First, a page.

Thursday, 16 June 2011

Samuel Johnson Shortlist 2011

Mao's Great FamineThe shortlist for the 2011 BBC Samuel Johnson Prize for Non-Fiction has been announced. The titles on the shortlist are:
Bismarck: A Life by Jonathan Steinberg - the astonishing story of the political genius and deeply flawed man who created Germany, but never ruled it;
Mao's Great Famine by Frank Dikötter - a shocking and eye-opening account of China that ensures that no one will ever be able to think of Mao Zedong’s rule in the same way again;
The Rational Optimist: how prosperity evolves by Matt Ridley - a refreshing and incisive counter-blast to the doom-mongers, pessimists and fusspots who predict that conditions for humans are getting worse;
Caravaggio: a life sacred and profane by Andrew Graham Dixon - a compellingly vivid portrait of the dark and dangerous streets of Milan and Rome, frequented by an artist of violent tastes, whose paintings transformed art;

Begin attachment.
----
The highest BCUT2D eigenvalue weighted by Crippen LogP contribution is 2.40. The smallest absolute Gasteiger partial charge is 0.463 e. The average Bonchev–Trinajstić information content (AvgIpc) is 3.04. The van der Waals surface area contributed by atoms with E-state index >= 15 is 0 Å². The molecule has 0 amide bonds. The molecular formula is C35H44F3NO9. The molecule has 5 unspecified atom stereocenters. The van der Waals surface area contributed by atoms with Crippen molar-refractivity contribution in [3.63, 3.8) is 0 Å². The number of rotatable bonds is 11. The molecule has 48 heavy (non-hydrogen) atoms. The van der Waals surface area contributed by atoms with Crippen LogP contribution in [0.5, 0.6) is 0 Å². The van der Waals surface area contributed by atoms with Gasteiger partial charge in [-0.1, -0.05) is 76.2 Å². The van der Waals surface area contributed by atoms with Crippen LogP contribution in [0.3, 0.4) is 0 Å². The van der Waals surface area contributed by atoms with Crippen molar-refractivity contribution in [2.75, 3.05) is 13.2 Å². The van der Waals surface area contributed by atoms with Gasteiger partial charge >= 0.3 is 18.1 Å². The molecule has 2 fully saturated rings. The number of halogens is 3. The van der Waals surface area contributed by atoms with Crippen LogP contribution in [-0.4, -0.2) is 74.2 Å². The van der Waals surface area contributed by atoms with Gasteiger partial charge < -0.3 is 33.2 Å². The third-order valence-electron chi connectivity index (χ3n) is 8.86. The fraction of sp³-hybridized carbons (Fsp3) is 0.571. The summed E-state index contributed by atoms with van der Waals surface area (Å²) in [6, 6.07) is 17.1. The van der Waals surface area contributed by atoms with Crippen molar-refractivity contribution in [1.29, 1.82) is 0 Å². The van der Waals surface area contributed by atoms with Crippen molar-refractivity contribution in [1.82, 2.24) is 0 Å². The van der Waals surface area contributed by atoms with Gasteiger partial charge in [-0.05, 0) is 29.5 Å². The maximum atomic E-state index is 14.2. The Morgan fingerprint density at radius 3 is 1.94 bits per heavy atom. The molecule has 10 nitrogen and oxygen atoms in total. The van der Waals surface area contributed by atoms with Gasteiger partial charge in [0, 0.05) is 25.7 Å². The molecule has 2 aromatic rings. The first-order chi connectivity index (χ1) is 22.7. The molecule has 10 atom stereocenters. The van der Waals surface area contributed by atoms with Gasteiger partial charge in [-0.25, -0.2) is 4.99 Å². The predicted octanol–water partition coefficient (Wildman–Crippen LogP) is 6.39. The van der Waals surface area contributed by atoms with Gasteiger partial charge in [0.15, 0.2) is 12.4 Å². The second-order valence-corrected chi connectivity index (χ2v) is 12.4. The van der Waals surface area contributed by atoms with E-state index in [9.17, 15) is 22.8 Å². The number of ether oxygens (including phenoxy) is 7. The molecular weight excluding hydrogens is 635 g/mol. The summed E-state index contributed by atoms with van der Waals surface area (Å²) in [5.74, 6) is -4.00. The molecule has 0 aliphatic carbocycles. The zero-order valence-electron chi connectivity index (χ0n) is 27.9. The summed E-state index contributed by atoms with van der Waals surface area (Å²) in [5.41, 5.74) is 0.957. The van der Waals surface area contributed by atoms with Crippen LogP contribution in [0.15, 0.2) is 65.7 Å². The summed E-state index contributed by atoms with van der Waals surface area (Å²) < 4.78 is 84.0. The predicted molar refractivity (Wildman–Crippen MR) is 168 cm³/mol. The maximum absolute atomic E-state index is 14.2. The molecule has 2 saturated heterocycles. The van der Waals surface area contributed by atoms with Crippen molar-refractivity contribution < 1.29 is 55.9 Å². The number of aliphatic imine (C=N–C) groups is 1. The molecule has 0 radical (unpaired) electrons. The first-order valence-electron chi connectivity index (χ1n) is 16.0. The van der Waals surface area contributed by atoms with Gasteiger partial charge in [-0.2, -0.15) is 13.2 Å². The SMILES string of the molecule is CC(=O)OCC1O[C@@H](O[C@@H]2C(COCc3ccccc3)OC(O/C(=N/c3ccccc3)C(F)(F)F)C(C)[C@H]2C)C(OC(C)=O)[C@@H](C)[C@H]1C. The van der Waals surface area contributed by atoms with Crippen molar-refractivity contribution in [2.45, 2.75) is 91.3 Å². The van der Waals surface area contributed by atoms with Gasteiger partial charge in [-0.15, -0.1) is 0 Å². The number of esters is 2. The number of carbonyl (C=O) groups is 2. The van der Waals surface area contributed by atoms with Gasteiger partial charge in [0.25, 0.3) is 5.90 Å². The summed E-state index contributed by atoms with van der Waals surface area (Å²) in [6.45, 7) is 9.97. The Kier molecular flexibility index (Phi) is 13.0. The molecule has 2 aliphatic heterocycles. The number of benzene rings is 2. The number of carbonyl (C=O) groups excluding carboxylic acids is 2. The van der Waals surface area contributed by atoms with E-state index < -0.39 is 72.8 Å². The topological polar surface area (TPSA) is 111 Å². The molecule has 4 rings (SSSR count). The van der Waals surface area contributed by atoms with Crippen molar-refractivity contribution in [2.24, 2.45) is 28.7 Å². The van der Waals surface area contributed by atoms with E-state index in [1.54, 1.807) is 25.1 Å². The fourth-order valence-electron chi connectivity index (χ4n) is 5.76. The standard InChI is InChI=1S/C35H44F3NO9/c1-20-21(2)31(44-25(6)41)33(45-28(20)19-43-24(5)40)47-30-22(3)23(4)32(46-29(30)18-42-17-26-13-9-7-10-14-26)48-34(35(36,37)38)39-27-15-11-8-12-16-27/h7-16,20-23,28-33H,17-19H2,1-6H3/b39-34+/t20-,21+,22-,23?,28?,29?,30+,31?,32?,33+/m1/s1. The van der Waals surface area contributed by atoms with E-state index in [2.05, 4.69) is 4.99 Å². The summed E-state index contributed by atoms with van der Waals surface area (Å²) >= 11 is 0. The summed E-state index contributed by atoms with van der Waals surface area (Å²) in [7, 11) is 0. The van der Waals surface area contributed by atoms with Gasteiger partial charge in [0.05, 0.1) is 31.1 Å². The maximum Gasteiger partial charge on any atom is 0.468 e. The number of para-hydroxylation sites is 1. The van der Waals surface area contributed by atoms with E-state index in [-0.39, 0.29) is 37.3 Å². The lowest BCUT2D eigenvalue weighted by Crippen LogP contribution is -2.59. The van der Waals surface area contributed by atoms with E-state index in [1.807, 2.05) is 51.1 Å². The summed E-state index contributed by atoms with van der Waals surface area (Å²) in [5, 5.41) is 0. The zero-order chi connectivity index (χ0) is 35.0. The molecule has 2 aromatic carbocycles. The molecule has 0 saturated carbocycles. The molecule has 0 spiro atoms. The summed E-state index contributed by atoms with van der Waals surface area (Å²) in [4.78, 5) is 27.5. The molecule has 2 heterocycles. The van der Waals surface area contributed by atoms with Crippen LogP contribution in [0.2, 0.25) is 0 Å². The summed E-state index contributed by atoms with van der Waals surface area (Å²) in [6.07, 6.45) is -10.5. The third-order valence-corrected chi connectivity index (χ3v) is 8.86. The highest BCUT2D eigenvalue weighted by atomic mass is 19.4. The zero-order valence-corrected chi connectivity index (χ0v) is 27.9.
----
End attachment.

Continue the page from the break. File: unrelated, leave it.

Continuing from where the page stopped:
Reprobates: The Cavaliers of the English Civil War by John Stubbs - a swaggering account of the hedonistic and dandyish Cavaliers of King Charles’ court;
Liberty's Exiles by Maya Jasanoff - a global history of the loyalist diaspora, the American losers in the Revolutionary War, whose dispersal and effect on the wider world was profound and enduring.

The surprising omission from this year’s shortlist is Edmund de Waal's much-heralded and bestselling family history, The Hare with Amber Eyes. The winner of the £20,000 prize will be announced on 6 July. Last year’s winner was Nothing to Envy, a journalistic investigation into the real lives of North Koreans in the 21st century by Barbara Demick.

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